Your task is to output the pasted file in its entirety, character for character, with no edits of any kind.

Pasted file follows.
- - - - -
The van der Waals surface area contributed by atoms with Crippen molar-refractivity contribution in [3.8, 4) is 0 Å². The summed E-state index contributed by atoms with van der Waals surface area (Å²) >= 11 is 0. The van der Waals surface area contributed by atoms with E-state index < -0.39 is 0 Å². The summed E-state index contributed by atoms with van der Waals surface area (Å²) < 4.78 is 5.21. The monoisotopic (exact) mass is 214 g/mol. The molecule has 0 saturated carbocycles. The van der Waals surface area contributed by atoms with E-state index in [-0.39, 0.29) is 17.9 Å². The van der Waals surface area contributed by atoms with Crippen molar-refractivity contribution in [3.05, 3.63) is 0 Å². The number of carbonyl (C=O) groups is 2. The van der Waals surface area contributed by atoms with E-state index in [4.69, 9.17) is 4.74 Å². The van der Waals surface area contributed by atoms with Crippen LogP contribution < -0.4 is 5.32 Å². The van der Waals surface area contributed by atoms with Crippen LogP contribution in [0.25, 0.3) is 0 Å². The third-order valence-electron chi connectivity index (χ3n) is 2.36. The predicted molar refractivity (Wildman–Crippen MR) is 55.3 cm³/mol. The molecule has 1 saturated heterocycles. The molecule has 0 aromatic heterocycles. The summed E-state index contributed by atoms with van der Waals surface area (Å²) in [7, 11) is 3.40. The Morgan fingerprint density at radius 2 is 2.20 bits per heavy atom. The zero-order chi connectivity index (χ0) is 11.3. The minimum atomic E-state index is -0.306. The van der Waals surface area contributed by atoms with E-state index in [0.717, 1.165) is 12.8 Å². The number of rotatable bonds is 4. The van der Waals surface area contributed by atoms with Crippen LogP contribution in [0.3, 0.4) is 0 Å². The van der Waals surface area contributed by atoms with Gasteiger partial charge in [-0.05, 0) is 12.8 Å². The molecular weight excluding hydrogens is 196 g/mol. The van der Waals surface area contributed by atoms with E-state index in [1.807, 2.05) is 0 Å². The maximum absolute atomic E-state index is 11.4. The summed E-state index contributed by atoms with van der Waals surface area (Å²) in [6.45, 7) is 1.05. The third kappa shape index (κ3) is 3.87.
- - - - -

The van der Waals surface area contributed by atoms with Crippen molar-refractivity contribution in [3.8, 4) is 0 Å². The summed E-state index contributed by atoms with van der Waals surface area (Å²) >= 11 is 0. The van der Waals surface area contributed by atoms with E-state index < -0.39 is 0 Å². The summed E-state index contributed by atoms with van der Waals surface area (Å²) < 4.78 is 5.21. The monoisotopic (exact) mass is 214 g/mol. The molecule has 0 saturated carbocycles. The van der Waals surface area contributed by atoms with E-state index in [-0.39, 0.29) is 17.9 Å². The van der Waals surface area contributed by atoms with Crippen molar-refractivity contribution in [3.05, 3.63) is 0 Å². The number of carbonyl (C=O) groups is 2. The van der Waals surface area contributed by atoms with E-state index in [4.69, 9.17) is 4.74 Å². The van der Waals surface area contributed by atoms with Crippen LogP contribution < -0.4 is 5.32 Å². The van der Waals surface area contributed by atoms with Crippen LogP contribution in [0.25, 0.3) is 0 Å². The third-order valence-electron chi connectivity index (χ3n) is 2.36. The predicted molar refractivity (Wildman–Crippen MR) is 55.3 cm³/mol. The molecule has 1 saturated heterocycles. The molecule has 0 aromatic heterocycles. The summed E-state index contributed by atoms with van der Waals surface area (Å²) in [7, 11) is 3.40. The Morgan fingerprint density at radius 2 is 2.20 bits per heavy atom. The zero-order chi connectivity index (χ0) is 11.3. The minimum atomic E-state index is -0.306. The van der Waals surface area contributed by atoms with E-state index in [0.717, 1.165) is 12.8 Å². The number of rotatable bonds is 4. The van der Waals surface area contributed by atoms with Crippen LogP contribution in [0.3, 0.4) is 0 Å². The van der Waals surface area contributed by atoms with Gasteiger partial charge in [-0.05, 0) is 12.8 Å². The molecular weight excluding hydrogens is 196 g/mol. The van der Waals surface area contributed by atoms with E-state index in [1.807, 2.05) is 0 Å². The maximum absolute atomic E-state index is 11.4. The summed E-state index contributed by atoms with van der Waals surface area (Å²) in [6.45, 7) is 1.05. The third kappa shape index (κ3) is 3.87.